L.A. Times Runs Series on St. Louis-born Judge's Weird Friendship with Crack Addict


Federal Judge Spencer Letts, a St. Louis native, is a quirky dude. - HTTP://WWW.FLICKR.COM/PHOTOS/FABLIAUX/ / CC BY-ND 2.0
  • http://www.flickr.com/photos/fabliaux/ / CC BY-ND 2.0
  • Federal Judge Spencer Letts, a St. Louis native, is a quirky dude.
An estimable West-Coast paper is running a two-parter on a quirky federal judge (and St. Louis native) John Spencer Letts, who recently launched a private crusade to spring a crack offender from what he considered an unconscionable jail sentence.

Now, offender and judge are buddies -- the first L.A. Times piece opens with the gray-haired, 72-year-old Letts nervously canvassing skid row in search of his friend, who apparently had relapsed.

Letts was born in St. Louis in 1934, the article says, and was "the privileged son of a vice president at Prudential Insurance." There's no mention of where he went to high school (does anybody know? IT'S CRITICALLY IMPORTANT.)

Letts is, overall, an interesting guy. LA Times reporter Kurt Streeter writes that after President Ronald Reagan appointed him to the federal bench, Letts, an erstwhile corporate lawyer, was unaccustomed to street criminals and the courtroom in general:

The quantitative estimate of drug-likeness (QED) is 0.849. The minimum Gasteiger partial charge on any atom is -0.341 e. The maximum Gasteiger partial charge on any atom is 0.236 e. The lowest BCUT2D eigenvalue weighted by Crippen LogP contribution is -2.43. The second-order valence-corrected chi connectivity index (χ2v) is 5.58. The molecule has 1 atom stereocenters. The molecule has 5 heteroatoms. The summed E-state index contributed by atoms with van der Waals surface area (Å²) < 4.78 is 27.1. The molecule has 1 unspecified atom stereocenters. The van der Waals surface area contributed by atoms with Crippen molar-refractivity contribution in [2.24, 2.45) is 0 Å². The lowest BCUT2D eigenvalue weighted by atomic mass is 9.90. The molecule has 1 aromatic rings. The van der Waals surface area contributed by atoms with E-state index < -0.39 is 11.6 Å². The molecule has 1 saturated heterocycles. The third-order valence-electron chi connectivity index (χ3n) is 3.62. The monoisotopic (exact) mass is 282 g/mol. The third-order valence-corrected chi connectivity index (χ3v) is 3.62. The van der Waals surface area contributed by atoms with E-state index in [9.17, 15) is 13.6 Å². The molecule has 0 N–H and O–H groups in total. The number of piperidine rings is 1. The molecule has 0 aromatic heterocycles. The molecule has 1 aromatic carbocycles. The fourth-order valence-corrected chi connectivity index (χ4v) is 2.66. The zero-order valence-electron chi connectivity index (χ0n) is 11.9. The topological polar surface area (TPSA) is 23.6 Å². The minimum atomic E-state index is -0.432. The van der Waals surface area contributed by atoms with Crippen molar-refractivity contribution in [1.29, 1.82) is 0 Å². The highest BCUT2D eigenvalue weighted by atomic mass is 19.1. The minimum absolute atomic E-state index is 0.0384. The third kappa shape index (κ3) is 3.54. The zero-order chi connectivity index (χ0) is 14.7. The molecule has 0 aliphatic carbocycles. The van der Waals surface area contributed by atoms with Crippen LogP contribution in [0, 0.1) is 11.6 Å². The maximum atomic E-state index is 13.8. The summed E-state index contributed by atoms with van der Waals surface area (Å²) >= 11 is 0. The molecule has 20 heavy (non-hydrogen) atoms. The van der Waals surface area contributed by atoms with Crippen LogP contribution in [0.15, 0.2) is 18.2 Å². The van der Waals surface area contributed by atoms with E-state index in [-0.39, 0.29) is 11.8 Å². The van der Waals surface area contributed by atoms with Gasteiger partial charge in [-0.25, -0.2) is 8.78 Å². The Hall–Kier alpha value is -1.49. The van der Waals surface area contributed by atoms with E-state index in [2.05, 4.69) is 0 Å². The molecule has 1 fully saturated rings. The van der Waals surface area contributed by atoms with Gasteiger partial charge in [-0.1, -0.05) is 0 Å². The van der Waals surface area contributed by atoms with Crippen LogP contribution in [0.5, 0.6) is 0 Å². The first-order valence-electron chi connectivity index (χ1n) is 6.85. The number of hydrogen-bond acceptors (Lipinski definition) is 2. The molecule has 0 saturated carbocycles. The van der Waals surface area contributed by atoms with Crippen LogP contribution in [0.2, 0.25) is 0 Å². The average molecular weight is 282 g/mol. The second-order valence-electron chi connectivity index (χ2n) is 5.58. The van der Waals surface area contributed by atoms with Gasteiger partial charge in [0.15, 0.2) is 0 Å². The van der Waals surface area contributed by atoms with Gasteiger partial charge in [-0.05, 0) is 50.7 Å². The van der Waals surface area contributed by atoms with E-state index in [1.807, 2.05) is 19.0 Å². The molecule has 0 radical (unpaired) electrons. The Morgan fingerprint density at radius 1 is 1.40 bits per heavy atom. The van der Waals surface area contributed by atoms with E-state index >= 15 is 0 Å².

At the courthouse, [Letts] spoke softly, tended to mumble, was prone to nervous laughter and would launch into asides on such subjects as the nature of time, the age of reason and the essential goodness of man.
Letts grew sickened by the harsh mandatory minimum laws being enacted in the 1980s. In one offender's case he even asked the Gipper for a presidential pardon (and was turned down).

He took an active interest in the drug offenders he put away, most especially Michael Banyard, who got 25 years for a small amount of crack, thanks to the three-strike law. The judge hired some private lawyers for the younger man, and managed to get him freed.

The second part of the series, we assume, will be running soon...

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